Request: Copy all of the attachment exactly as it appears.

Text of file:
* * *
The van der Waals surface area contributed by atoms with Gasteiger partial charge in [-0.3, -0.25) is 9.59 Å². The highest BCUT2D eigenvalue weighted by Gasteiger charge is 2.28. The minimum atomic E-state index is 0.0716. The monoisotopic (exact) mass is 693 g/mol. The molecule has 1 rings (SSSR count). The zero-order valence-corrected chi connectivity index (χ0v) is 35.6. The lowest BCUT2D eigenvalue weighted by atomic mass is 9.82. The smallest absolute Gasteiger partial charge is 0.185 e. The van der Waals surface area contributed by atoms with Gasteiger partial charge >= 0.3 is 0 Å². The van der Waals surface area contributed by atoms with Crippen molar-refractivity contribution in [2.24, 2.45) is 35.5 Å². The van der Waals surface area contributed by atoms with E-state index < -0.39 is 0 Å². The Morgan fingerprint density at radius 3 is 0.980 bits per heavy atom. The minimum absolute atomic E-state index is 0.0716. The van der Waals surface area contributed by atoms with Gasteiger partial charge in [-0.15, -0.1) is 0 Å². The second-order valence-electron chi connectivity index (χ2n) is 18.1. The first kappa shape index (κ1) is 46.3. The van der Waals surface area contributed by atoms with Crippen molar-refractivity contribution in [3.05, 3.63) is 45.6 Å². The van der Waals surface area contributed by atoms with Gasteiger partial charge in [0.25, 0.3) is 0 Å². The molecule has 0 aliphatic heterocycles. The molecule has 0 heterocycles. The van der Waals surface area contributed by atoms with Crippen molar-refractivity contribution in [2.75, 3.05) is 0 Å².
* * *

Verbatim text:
The van der Waals surface area contributed by atoms with Gasteiger partial charge in [-0.3, -0.25) is 9.59 Å². The highest BCUT2D eigenvalue weighted by Gasteiger charge is 2.28. The minimum atomic E-state index is 0.0716. The monoisotopic (exact) mass is 693 g/mol. The molecule has 1 rings (SSSR count). The zero-order valence-corrected chi connectivity index (χ0v) is 35.6. The lowest BCUT2D eigenvalue weighted by atomic mass is 9.82. The smallest absolute Gasteiger partial charge is 0.185 e. The van der Waals surface area contributed by atoms with Gasteiger partial charge >= 0.3 is 0 Å². The van der Waals surface area contributed by atoms with Crippen molar-refractivity contribution in [2.24, 2.45) is 35.5 Å². The van der Waals surface area contributed by atoms with E-state index < -0.39 is 0 Å². The Morgan fingerprint density at radius 3 is 0.980 bits per heavy atom. The minimum absolute atomic E-state index is 0.0716. The van der Waals surface area contributed by atoms with Gasteiger partial charge in [-0.15, -0.1) is 0 Å². The second-order valence-electron chi connectivity index (χ2n) is 18.1. The first kappa shape index (κ1) is 46.3. The van der Waals surface area contributed by atoms with Crippen molar-refractivity contribution in [3.05, 3.63) is 45.6 Å². The van der Waals surface area contributed by atoms with Gasteiger partial charge in [0.25, 0.3) is 0 Å². The molecule has 0 aliphatic heterocycles. The molecule has 0 heterocycles. The van der Waals surface area contributed by atoms with Crippen molar-refractivity contribution in [2.75, 3.05) is 0 Å².